In my last post, I introduced to to the Chateau de Brissac and showed you the principal rooms on the main floor. Today I want to take you further.
As promised, I’ll take you through a dramatic episode in the history of the French monarchy, we’ll talk about the arts and I’ll reveal how it is that hunting at Brissac is not reserved for men only! I’ll also tell you about how you can spend a night there and live like a Duke or Duchess yourself!
The Great Hall
If guests to Brissac were too numerous to eat in the dining room there was always the great hall.
Ascending a grand staircase you’ll note, on the first landing, the same diamond layout of black and white tiles as in the entry way. Two large banks of windows bathe the stairway in light and draw you further up, where you arrive at the hall.
Also bathed in light, this hallway is 32m (105′) in length and your eyes naturally come to rest on a red-cushioned bench sitting at the far end under a large mirror and a discreet canopy or baldaquin.
The ceiling is a more traditional French-style coffered ceiling but stands out due to the more than 100 small painting of biblical and mythological scenes painted on individual beams; this, in addition to the normal painted ornamentation. A number of tapestries adorn the walls of this great hall which, along with a number of other rooms on the estate, can be rented for private or corporate functions.
When King Henri IV died in 1610, his son Louis XIII was only 9 years old – definitely too young to reign. His mother, Marie deMedici, was named regent but it was really her close (Italian) adviser who called the shots.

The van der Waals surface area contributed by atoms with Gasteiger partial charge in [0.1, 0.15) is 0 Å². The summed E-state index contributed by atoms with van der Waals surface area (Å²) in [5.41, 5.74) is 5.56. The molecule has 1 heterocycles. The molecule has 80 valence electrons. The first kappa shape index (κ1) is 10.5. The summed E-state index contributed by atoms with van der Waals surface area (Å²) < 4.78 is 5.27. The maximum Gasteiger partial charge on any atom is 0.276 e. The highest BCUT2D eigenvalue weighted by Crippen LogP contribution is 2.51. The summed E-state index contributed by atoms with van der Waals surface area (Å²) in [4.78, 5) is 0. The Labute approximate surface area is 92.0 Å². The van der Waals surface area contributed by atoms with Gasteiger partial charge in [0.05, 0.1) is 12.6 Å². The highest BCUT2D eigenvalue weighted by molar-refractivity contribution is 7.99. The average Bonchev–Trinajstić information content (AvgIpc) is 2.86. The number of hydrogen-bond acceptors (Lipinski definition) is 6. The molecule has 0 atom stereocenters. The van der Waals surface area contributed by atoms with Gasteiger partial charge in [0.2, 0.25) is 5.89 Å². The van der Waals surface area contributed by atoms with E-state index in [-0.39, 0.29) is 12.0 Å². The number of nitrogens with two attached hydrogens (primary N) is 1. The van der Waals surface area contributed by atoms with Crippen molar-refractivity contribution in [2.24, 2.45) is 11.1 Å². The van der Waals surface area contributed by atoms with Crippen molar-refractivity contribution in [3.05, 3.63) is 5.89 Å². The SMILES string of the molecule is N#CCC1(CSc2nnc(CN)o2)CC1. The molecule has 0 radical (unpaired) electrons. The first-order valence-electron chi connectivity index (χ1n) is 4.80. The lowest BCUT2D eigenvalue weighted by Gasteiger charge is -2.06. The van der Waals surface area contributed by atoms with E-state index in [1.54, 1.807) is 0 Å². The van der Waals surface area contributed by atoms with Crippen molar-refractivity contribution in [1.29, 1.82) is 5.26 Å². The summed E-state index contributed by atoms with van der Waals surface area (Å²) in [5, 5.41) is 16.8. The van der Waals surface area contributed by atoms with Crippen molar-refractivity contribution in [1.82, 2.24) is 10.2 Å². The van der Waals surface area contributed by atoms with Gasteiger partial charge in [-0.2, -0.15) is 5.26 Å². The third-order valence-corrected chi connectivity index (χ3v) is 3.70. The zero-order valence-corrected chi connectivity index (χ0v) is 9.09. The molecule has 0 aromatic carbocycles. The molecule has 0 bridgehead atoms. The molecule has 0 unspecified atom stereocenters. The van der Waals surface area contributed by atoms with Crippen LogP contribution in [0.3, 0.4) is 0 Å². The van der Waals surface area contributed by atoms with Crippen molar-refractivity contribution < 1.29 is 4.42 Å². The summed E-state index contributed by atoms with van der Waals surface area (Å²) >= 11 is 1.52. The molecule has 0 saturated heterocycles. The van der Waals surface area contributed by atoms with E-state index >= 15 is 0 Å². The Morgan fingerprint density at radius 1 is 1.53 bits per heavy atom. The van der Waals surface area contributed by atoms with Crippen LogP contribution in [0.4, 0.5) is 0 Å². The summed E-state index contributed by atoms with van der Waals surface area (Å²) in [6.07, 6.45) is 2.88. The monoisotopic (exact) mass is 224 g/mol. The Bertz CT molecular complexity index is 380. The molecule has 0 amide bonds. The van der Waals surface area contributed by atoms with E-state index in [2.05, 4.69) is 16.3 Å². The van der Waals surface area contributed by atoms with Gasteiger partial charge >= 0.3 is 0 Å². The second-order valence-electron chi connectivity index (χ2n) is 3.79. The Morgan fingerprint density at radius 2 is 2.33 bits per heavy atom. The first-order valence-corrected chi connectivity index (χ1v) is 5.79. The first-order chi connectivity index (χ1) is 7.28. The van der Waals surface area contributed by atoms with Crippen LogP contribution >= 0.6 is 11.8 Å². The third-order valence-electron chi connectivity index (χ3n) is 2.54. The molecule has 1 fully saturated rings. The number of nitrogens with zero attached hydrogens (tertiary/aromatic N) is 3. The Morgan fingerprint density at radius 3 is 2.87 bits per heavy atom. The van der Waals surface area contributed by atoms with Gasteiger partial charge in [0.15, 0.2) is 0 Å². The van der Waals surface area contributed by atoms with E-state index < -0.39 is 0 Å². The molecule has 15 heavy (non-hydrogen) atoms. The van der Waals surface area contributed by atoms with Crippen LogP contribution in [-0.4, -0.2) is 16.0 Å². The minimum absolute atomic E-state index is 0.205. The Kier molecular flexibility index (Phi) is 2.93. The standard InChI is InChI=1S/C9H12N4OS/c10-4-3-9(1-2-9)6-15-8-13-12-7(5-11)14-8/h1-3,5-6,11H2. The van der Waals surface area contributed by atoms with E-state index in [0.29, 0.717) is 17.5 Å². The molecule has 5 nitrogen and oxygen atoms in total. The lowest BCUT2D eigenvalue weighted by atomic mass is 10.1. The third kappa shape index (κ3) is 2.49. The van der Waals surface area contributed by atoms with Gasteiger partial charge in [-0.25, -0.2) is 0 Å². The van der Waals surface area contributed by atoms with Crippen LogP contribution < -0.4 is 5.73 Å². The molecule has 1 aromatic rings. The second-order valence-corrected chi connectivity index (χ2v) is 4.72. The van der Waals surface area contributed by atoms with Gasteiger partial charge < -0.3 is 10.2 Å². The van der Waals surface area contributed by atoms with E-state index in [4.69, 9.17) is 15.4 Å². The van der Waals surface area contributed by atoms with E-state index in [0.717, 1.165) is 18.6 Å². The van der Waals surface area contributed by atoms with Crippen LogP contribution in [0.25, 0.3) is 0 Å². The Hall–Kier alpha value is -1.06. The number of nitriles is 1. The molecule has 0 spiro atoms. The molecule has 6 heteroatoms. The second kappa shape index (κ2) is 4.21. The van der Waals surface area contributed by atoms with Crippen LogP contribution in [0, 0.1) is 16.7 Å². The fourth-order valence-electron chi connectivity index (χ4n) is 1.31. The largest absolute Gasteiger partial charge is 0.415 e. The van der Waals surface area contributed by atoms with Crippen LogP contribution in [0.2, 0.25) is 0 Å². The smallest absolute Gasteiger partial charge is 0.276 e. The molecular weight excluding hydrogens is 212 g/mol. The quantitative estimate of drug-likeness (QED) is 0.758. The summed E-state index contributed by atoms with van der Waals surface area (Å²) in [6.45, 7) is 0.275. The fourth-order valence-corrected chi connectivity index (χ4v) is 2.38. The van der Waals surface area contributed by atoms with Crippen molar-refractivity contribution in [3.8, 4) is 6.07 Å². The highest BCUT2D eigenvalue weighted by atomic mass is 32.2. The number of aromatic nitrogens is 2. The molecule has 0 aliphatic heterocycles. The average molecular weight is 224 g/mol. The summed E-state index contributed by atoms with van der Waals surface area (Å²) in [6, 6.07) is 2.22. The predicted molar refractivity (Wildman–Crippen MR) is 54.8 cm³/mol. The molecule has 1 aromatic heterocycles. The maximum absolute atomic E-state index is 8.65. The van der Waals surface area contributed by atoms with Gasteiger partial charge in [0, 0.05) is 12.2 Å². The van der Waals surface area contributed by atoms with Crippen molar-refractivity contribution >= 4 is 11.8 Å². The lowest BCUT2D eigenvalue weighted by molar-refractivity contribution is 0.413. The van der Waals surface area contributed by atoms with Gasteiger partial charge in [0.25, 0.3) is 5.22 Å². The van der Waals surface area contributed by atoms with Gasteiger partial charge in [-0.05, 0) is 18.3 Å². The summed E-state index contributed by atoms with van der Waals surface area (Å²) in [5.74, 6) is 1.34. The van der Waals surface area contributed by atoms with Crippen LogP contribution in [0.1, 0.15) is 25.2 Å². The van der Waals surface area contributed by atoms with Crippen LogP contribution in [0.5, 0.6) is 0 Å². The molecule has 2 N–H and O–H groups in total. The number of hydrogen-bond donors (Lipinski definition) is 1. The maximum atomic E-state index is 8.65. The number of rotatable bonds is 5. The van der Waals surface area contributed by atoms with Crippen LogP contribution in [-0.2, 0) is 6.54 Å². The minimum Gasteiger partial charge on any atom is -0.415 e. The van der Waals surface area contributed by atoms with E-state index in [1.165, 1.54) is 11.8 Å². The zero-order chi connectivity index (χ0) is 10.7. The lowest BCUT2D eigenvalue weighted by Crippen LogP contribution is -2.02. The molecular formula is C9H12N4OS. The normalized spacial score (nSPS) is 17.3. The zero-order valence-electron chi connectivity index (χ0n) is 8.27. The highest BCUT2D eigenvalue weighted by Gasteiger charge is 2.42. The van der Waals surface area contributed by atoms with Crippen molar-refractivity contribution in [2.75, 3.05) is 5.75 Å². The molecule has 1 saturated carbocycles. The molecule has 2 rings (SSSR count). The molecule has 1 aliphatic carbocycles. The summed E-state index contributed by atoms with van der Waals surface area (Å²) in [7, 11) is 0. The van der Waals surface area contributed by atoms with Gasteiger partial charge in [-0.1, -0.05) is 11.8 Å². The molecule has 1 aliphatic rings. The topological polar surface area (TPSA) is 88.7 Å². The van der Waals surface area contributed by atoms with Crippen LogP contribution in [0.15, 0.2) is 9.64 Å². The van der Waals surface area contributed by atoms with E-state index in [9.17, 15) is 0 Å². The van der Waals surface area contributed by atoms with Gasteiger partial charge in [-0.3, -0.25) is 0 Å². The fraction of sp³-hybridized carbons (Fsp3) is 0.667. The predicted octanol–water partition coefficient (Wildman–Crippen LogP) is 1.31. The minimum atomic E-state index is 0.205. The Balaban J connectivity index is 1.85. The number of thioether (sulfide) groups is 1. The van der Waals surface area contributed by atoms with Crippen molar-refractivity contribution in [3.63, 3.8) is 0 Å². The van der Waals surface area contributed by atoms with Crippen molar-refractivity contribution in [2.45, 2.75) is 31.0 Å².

By the time Louis XIII was 19, he’d become old enough to reign in his own right. He took back power from his mother (by force) and confined her to a castle far away from the halls of power. She eventually escaped and recruited an army to march against her son but the latter easily defeated this haphazard militia and Marie deMedici would be forced to surrender and pay homage to her son. By this point, however, he was more her king than her son.
It was in this room, Louis XIII’s bedroom at Brissac, that the reconciliation took place. The two pressed metal plates over the fireplace bear the effigies of his parents. The firm establishment of Louis XIII is important to France because it is he who, together with Anne of Austria would give birth to France’s most well-known king… Louis XIV, the sun king who built Versailles.